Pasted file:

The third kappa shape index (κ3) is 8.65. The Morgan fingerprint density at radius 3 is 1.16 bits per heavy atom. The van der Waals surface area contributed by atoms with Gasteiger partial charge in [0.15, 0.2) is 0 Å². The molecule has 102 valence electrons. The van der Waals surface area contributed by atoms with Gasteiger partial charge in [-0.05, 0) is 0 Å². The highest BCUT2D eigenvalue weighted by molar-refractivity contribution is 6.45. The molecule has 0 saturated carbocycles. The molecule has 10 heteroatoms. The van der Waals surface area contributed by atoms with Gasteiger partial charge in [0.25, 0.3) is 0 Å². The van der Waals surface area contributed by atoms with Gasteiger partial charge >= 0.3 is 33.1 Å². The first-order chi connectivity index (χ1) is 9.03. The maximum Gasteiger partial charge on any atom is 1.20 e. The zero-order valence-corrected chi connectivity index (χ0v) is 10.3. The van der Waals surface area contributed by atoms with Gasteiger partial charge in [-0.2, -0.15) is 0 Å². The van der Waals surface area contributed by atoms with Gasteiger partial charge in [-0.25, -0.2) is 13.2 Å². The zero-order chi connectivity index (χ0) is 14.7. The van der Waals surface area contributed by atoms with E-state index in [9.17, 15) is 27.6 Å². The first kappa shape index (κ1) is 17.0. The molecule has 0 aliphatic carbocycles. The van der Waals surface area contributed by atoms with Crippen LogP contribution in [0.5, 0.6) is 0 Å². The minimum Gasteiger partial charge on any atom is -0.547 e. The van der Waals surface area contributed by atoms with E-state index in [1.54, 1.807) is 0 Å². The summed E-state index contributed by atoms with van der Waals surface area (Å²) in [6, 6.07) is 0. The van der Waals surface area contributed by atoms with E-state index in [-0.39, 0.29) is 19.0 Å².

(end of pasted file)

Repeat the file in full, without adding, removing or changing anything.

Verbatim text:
The third kappa shape index (κ3) is 8.65. The Morgan fingerprint density at radius 3 is 1.16 bits per heavy atom. The van der Waals surface area contributed by atoms with Gasteiger partial charge in [0.15, 0.2) is 0 Å². The molecule has 102 valence electrons. The van der Waals surface area contributed by atoms with Gasteiger partial charge in [-0.05, 0) is 0 Å². The highest BCUT2D eigenvalue weighted by molar-refractivity contribution is 6.45. The molecule has 0 saturated carbocycles. The molecule has 10 heteroatoms. The van der Waals surface area contributed by atoms with Gasteiger partial charge in [0.25, 0.3) is 0 Å². The van der Waals surface area contributed by atoms with Gasteiger partial charge >= 0.3 is 33.1 Å². The first-order chi connectivity index (χ1) is 9.03. The maximum Gasteiger partial charge on any atom is 1.20 e. The zero-order valence-corrected chi connectivity index (χ0v) is 10.3. The van der Waals surface area contributed by atoms with Gasteiger partial charge in [-0.2, -0.15) is 0 Å². The van der Waals surface area contributed by atoms with Gasteiger partial charge in [-0.25, -0.2) is 13.2 Å². The zero-order chi connectivity index (χ0) is 14.7. The van der Waals surface area contributed by atoms with E-state index in [9.17, 15) is 27.6 Å². The first kappa shape index (κ1) is 17.0. The molecule has 0 aliphatic carbocycles. The van der Waals surface area contributed by atoms with Crippen LogP contribution in [0.5, 0.6) is 0 Å². The minimum Gasteiger partial charge on any atom is -0.547 e. The van der Waals surface area contributed by atoms with E-state index in [1.54, 1.807) is 0 Å². The summed E-state index contributed by atoms with van der Waals surface area (Å²) in [6, 6.07) is 0. The van der Waals surface area contributed by atoms with E-state index in [-0.39, 0.29) is 19.0 Å².